Is The Corporate Jet Business Pointing To The Future Of How We’ll Drive?
Owning a corporate jet used to be the ultimate sign of success for a company—a sky-streaking signal that a business has truly arrived (and doesn’t even need an airport gate).
But some large companies have found that having their own dedicated private plane can be an albatross around the neck of their bottom line. As a result, a number of companies are passing on the idea of owning one at all. And while having your own jet carries some truly next-level demands that cars obviously don’t (even if you skip the in-galley caterer), the trend is yet another signal that the concept of owning the machines that transport us is becoming less of a priority for both businesses and consumers alike.
Back in 2014, British supermarket giant Tesco was, perhaps unwilling, an early adopter in the ongoing trend of companies losing their wings when it sold or returned its five company planes as a reaction to shareholder protests over the image of excess they represented in the aftermath of an overstatement of the company’s profits. That same year, three separate restaurant chains—Bloomin’ Brands, Darden Restaurants, and Bob Evans—either sold their jets or eliminated their corporate aviation divisions.
Other major companies have also abandoned their planes in an effort to cut costs. General Electric announced a plan to wind down its corporate fleet of jets in 2017 as part of a plan to slash $2 billion in costs. And last summer, JC Penney—that pillar of practical wear—announced it was selling its three private jets, expecting to save between $5 million and $10 million per year.
In place of owning their jets, companies are increasingly turning to a number of hangar-based subscription services designed to simplify and shrink travel costs while providing similar levels of on-demand flight.
“Younger decision-makers are looking at ways to take the a la carte method they use in their daily lives and apply it to travel,” Keith Plumb, President and CEO of Executive AirShare, told Forbes. “They’re experienced cord-cutters and now looking for other ways to implement pay-as-you-go methods.”
While subscription services are a newer development in auto, the concept has been in full flight for years in the world of corporate aviation.
Charter service Private Fly has been in the business since 2008, boasts a global network of 7,000 aircraft, and has no shortage of competitors. To the corporate elite, options like Wheels Up, Flexjet, and NetJets offer customer itineraries and killer perks for a fraction of the price of ownership. Other sky-bound subscription-style options include Blade, Jet Suite, Jet Smarter and VistaJet, making for some awfully crowded airspace.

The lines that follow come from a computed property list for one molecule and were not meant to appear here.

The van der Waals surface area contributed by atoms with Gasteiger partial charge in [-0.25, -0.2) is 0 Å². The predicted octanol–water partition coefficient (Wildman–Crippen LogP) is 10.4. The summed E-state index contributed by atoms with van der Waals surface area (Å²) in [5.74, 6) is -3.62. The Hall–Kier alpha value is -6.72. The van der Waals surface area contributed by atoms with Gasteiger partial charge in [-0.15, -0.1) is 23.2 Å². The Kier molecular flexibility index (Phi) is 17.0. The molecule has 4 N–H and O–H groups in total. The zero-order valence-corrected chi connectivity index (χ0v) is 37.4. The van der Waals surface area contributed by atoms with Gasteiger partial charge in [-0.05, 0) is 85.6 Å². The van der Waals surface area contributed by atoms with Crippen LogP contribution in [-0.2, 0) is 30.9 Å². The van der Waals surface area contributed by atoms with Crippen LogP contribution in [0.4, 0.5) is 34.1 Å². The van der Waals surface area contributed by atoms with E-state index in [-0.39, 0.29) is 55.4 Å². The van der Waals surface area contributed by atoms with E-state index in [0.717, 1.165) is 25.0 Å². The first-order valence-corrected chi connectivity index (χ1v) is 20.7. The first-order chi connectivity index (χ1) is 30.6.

“The confidence in On-Demand type services is growing, and leaving ownership behind,” Thomas Flohr, Founder and Chairman of VistaJet, told Forbes in January.
In the same Forbes article, Wheels Up Founder and CEO Kenny Dichter reported the company expected to hit 6,000 active members and a $400 million run rate with over 100 aircraft at the end of 2018, with a continued annual growth rate of 35 percent. Jettly announced its member base has more than quintupled over the course of one year, while PrivateFly grew over 50 percent in 2017.
“The private jet charter market is on fire right now," Ricky Sitomer, CEO of Star Jets International, told Forbes.
While an auto customer has a vastly different set of needs and considerations than a multi-national corporation considering buying a jet, both are pondering transactions that represent pricey, often multi-year financial decisions—the exact kind that a number of modern consumers are looking to avoid.
“The millennial generation grew up in a world of subscriptions, and they don’t feel it’s odd at all to consume an automobile in the same fashion,” Peter Wexler, director of mobility solutions at Volvo, told CNBC.
In other words, the growth of aviation subscriptions is just one example of an industry that’s adapted to suit the low-commitment preferences of its customers. And whether those customers are looking to access a jet, a car, or a music playlist, the trend away from long-term financial commitment and toward more contained, experiential-based access is proving absolute across a variety of industries.
“Our experiences are a bigger part of ourselves than our material goods,” Dr. Thomas Gilovich, a Cornell psychology professor, told Fast Company. “You can really like your material stuff. You can even think that part of your identity is connected to those things, but nonetheless, they remain separate from you. In contrast, your experiences really are part of you.”